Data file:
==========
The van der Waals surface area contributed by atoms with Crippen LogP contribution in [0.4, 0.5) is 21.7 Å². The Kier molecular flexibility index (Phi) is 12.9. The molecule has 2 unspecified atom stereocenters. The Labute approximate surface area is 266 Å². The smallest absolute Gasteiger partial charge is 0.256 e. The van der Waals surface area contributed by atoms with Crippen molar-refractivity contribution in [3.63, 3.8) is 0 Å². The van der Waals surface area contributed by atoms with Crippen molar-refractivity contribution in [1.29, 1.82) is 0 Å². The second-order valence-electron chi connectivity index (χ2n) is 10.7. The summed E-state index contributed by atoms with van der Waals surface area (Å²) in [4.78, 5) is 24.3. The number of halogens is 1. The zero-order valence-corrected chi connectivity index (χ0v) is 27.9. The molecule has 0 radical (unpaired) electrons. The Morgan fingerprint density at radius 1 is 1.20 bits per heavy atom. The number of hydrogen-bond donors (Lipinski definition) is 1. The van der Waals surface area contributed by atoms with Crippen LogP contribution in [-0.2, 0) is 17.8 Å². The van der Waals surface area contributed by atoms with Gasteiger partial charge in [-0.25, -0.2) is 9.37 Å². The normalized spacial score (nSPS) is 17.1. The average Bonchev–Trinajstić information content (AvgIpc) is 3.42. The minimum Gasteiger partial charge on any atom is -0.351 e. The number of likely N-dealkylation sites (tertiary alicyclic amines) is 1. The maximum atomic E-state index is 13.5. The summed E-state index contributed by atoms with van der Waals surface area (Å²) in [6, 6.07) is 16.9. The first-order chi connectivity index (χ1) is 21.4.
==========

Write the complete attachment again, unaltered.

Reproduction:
The van der Waals surface area contributed by atoms with Crippen LogP contribution in [0.4, 0.5) is 21.7 Å². The Kier molecular flexibility index (Phi) is 12.9. The molecule has 2 unspecified atom stereocenters. The Labute approximate surface area is 266 Å². The smallest absolute Gasteiger partial charge is 0.256 e. The van der Waals surface area contributed by atoms with Crippen molar-refractivity contribution in [3.63, 3.8) is 0 Å². The van der Waals surface area contributed by atoms with Crippen molar-refractivity contribution in [1.29, 1.82) is 0 Å². The second-order valence-electron chi connectivity index (χ2n) is 10.7. The summed E-state index contributed by atoms with van der Waals surface area (Å²) in [4.78, 5) is 24.3. The number of halogens is 1. The zero-order valence-corrected chi connectivity index (χ0v) is 27.9. The molecule has 0 radical (unpaired) electrons. The Morgan fingerprint density at radius 1 is 1.20 bits per heavy atom. The number of hydrogen-bond donors (Lipinski definition) is 1. The van der Waals surface area contributed by atoms with Crippen LogP contribution in [-0.2, 0) is 17.8 Å². The van der Waals surface area contributed by atoms with Gasteiger partial charge in [-0.25, -0.2) is 9.37 Å². The normalized spacial score (nSPS) is 17.1. The average Bonchev–Trinajstić information content (AvgIpc) is 3.42. The minimum Gasteiger partial charge on any atom is -0.351 e. The number of likely N-dealkylation sites (tertiary alicyclic amines) is 1. The maximum atomic E-state index is 13.5. The summed E-state index contributed by atoms with van der Waals surface area (Å²) in [6, 6.07) is 16.9. The first-order chi connectivity index (χ1) is 21.4.